If you look at the average rank of deprivation, the three east-central London boroughs of Hackney, Tower Hamlets, and Islington were ranked first, second and third most-deprived in the country respectively, back in 2004. In 2015, they have fallen to second, sixth and 13th. Head further out of East London and in that same period, Barking and Dagenham has moved up from 21st to third. In terms of the extent of deprivation, Hackney, Tower Hamlets, and Islington boroughs were first, second and third in 2004 (same order). They’ve now moved to 11th, third and 26th. In many ways, this isn’t news: the demographic change in Hackney has been observed for several years, with the population changes between the 2001 and 2011 censuses being particularly significant; similarly, attempts have been made to understand the new economy and culture that has been created by these changes. Some call it hipster, flat-white economy, gentrification or something else (and in my opinion we really need better language for this), but whatever it is, it is having a significant effect)[i]. Seeing those changes in the IMD is pretty stark.

What is interesting to me is the combination of economy and deprivation. Since our inception, Renaisi has been deeply engaged in both, and the area of London that we have historically worked in the most is the City Fringe – the parts of Islington, Hackney and Tower Hamlets that surround the City. The area has had two New Deal for Communities programmes (pumping over £50 million into the respective neighbourhoods of Finsbury and Shoreditch in ten years) as well as the City Fringe Partnership, which worked to develop the business spaces, connections and support across the area. I started my time at Renaisi by working on the EC1 New Deal for Communities programme, and so I have been watching these changes for almost ten years now.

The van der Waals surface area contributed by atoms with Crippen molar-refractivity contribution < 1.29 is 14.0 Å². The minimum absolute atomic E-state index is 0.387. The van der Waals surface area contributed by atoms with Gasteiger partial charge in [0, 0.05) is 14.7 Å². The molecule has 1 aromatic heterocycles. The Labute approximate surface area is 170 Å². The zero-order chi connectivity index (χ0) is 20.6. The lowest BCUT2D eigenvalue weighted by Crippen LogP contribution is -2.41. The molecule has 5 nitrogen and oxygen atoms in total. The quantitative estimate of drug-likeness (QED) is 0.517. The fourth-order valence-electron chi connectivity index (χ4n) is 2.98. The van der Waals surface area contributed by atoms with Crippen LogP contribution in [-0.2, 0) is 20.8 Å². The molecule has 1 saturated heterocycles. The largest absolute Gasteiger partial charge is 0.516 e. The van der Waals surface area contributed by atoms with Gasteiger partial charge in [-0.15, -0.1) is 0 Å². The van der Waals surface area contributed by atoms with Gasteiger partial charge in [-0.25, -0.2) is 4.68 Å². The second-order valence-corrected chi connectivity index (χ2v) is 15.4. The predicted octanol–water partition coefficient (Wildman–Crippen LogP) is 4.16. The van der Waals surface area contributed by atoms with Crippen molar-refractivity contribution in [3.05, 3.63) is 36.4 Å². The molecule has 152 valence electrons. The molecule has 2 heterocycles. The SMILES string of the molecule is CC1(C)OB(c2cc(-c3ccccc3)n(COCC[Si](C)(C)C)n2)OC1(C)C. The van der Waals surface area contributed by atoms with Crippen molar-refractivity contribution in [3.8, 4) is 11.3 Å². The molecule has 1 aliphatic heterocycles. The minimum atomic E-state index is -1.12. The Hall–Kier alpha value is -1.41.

A look at the area over the four different IMD points shows the change. In effect, it shows a decile shift for the area in that period in terms of relative deprivation. On average, the 71 LSOAs highlighted here were of the 11.7% most deprived areas in 2004, and they’ve moved to 22% most deprived by 2015. The maps below show the IMD percentile bands for each of the 71 LSOAs that have been used here to define the City Fringe.

City Fringe LSOAs

Source: IMD 2015

Of that change (a move of 10.3 percentage points), just over half has happened between 2010 and 2015. Or put another way, the improvements in the area are steadily speeding up. The following map shows the rank changes for each area between 2004 and 2015.

City Fringe LSOA changes

Source: IMD 2015